Q: Is it bad if I breathe mostly through my mouth, not my nose?
A: It can be. It’s okay to breathe through your mouth occasionally—when a bad cold blocks your nasal passages, for example, or when you are exercising strenuously and your muscles need more oxygen. But chronic mouth breathing can dry the mucous lining of the airways.
When done at night, it can cause or worsen dry mouth, especially in older people, which can lead to hoarseness, bad breath, and dental problems. Chronic mouth breathing may also alter airway anatomy, particularly in children, and can worsen sleep apnea.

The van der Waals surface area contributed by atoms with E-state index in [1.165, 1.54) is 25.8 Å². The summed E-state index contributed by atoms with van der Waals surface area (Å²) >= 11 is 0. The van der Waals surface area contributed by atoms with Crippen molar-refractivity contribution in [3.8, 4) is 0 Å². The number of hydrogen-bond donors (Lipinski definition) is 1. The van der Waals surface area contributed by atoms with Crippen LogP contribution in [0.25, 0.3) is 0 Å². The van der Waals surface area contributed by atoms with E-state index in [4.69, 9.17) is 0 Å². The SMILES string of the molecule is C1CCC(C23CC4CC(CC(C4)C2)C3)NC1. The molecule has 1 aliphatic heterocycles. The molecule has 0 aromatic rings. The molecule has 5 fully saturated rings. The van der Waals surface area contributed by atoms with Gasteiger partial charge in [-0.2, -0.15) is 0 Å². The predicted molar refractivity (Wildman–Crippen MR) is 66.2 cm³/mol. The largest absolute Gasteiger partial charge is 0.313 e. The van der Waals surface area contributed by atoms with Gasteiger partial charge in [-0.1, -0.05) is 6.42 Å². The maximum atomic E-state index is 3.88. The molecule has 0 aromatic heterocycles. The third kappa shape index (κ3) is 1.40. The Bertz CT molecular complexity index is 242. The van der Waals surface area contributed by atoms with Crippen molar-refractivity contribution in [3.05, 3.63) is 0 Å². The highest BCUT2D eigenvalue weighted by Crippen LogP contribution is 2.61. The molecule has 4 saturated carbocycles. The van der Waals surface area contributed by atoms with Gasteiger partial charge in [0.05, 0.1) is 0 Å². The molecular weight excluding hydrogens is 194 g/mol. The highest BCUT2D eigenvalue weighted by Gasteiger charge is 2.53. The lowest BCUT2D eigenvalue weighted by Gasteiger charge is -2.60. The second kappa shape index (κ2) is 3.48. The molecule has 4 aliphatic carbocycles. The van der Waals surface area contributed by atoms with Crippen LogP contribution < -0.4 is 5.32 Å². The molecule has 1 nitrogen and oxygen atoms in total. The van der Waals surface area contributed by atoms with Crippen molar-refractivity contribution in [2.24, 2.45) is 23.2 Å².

Moreover, mouth breathing doesn’t warm and moisturize air as efficiently as nose breathing, so the air is more likely to irritate your lungs. And breathing through your nose helps filter out dust and other allergens.
Some people constantly breathe through the mouth because of chronic nasal congestion or an anatomical abnormality in the nose, such as a deviated septum. If you have problems breathing through your nose, consult your doctor, who may refer you to an ear, nose, and throat specialist.
Also see Is Your Tongue Too Big?